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Do people with symptoms of an infectious illness follow advice to stay at home? Evidence from a series of cross-sectional surveys about presenteeism in the UK

Publication date: 

30 May 2022


BMJ Open 2022;12:e060511


Rubin GJ, Smith LE, Amlot R, Fear NT, Potts HWW and Michie S

Publication type:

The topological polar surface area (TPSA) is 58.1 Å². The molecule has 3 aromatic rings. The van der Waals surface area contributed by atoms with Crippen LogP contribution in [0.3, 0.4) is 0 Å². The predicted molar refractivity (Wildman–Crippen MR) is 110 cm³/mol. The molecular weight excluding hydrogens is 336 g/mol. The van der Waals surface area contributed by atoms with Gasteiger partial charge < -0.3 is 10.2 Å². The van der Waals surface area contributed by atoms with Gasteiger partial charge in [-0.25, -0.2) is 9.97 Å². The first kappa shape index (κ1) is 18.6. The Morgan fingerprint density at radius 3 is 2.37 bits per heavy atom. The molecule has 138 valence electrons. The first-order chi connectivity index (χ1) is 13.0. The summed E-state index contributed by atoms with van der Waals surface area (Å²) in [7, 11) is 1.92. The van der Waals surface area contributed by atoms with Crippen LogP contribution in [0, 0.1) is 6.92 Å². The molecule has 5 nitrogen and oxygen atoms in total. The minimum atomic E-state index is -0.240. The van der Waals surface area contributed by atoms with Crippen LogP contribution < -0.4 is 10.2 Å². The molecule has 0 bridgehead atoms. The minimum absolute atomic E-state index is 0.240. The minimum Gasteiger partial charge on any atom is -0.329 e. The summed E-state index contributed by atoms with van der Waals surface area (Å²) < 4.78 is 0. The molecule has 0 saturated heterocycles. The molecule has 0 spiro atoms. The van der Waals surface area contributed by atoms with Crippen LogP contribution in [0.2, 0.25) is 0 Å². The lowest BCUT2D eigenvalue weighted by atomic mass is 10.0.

Abstract Objectives To assess the percentage of people in the UK with cough, fever or loss of taste or smell who have not had a positive COVID-19 test result who had been to work, to shops, socialised or provided care to a vulnerable person in the 10 days after developing symptoms. To investigate whether these rates differed according to the type of symptom, what the participant thought the cause of their symptoms was and whether they had taken a COVID-19 test. Design Four online cross-sectional surveys using non-probability quota sampling method (n=8547). Setting Data were collected across the UK from 20 September to 3 November 2021, via a market research company. Participants Aged over 16 years living in the UK. Primary outcome measures Out-of-home activity. Results 498 participants reported one or more symptoms and had not had a positive COVID-19 test result. Within that group, about half of employed participants had attended work while symptomatic (51.2%–56.3% depending on the symptom, 95% CIs 42.2% to 65.6%). Rates of other contact behaviours ranged from 31.4% (caring for a vulnerable person after developing a cough: 95% CI 24.3% to 38.4%) to 61.5% (shopping for groceries or pharmacy after developing a cough: 95% CI 54.1% to 68.9%). There were no differences according to type of symptom experienced or what the participant felt might be the cause. People who had taken a COVID-19 test were less likely to go out shopping for non-essentials than people who had not taken a test. Conclusion Many people in the UK with symptoms of an infectious disease were not following government advice to stay at home if they believed they had an infectious illness. Reducing these rates may require a shift in our national attitude to the acceptability of people attending work with infectious illnesses.